Xiang Y, Xu Q, Sun Q et al (2019) Clinical features and correlates of excessive daytime sleepiness in Parkinson’s disease. Front Neurol.  https://doi.org/10.3389/fneur.2019.00121 CrossRefPubMedPubMedCentralGoogle Scholar
  12. 12.
    Cochen De Cock V, Bayard S, Jaussent I et al (2014) Daytime sleepiness in Parkinson’s disease: a reappraisal. PLoS One 9:e107278.  https://doi.org/10.1371/journal.pone.0107278 CrossRefPubMedPubMedCentralGoogle Scholar
  13. 13.
    Videnovic A, Golombek D (2013) Circadian and sleep disorders in Parkinson’s disease. Exp Neurol 243:45–56.  https://doi.org/10.1016/j.expneurol.2012.08.018 CrossRefPubMedGoogle Scholar
  14. 14.
    Videnovic A, Noble C, Reid KJ et al (2014) Circadian melatonin rhythm and excessive daytime sleepiness in Parkinson disease. JAMA Neurol 71:463–469.  https://doi.org/10.1001/jamaneurol.2013.6239 CrossRefPubMedPubMedCentralGoogle Scholar
  15. 15.
    Shirani A, St Louis EK (2009) Illuminating rationale and uses for light therapy. J Clin Sleep Med 5:155–163PubMedPubMedCentralGoogle Scholar
  16. 16.
    PURLs: light therapy for nonseasonal major depressive disorder? PubMed—NCBI. https://www.ncbi.nlm.nih.gov/pubmed/27565102. Accessed 30 Apr 2019
  17. 17.
    Perera S, Eisen R, Bhatt M et al (2016) Light therapy for non-seasonal depression: systematic review and meta-analysis. BJPsych Open 2:116–126.  https://doi.org/10.1192/bjpo.bp.115.001610 CrossRefPubMedPubMedCentralGoogle Scholar
  18. 18.
    Slama H, Deliens G, Schmitz R et al (2015) Afternoon nap and bright light exposure improve cognitive flexibility post lunch. PLoS One.  https://doi.org/10.1371/journal.pone.0125359 CrossRefPubMedPubMedCentralGoogle Scholar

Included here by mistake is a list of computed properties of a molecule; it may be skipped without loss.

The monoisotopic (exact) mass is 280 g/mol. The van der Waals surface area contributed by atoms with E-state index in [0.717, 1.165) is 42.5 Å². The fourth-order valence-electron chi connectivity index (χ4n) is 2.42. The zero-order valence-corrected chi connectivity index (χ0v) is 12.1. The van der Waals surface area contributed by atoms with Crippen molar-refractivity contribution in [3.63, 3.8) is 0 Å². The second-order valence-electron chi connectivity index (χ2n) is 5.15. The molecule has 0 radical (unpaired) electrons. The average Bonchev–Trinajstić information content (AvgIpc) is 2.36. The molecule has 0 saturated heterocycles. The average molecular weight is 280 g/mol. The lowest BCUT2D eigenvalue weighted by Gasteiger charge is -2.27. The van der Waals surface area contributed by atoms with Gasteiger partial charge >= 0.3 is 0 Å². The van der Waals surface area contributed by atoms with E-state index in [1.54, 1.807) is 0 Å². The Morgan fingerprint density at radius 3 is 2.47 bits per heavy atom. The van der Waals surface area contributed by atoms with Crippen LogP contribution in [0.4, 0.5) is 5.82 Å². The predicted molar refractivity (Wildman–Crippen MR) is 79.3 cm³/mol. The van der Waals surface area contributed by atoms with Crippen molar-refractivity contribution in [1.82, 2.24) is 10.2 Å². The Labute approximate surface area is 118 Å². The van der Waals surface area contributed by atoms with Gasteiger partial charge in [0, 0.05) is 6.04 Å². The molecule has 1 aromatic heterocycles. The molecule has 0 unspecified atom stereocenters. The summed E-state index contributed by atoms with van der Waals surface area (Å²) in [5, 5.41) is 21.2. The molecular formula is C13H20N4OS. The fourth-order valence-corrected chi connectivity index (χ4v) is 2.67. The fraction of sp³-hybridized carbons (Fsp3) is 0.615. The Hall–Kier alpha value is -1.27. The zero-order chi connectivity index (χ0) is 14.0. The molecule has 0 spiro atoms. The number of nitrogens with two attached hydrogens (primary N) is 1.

19. 19.
    Botanov Y, Ilardi SS (2013) The acute side effects of bright light therapy: a placebo-controlled investigation. PLoS One 8:e75893.  https://doi.org/10.1371/journal.pone.0075893 CrossRefPubMedPubMedCentralGoogle Scholar
  20. 20.
    Bragard I, Coucke PA (2013) Impact of the use of Luminette® on well-being at work in a radiotherapy department. Cancer Radiother 17:731–735.  https://doi.org/10.1016/j.canrad.2013.05.014 CrossRefPubMedGoogle Scholar
  21. 21.
    Schmidt C, Xhrouet M, Hamacher M et al (2018) Light exposure via a head-mounted device suppresses melatonin and improves vigilant attention without affecting cortisol and comfort: head-mounted light, melatonin, vigilance, & comfort. PsyCh J 7:163–175.  https://doi.org/10.1002/pchj.215 CrossRefPubMedGoogle Scholar
  22. 22.
    Langevin RH, Laurent A, Sauvé Y (2014) Évaluation préliminaire de l’efficacité de la Luminette® chez des adolescents atteints du syndrome de retard de phase du sommeil (SRPS): essai randomisé en simple insu et contrôlé par placebo. Médecine du Sommeil 11:91–97.  https://doi.org/10.1016/j.msom.2014.03.003 CrossRefGoogle Scholar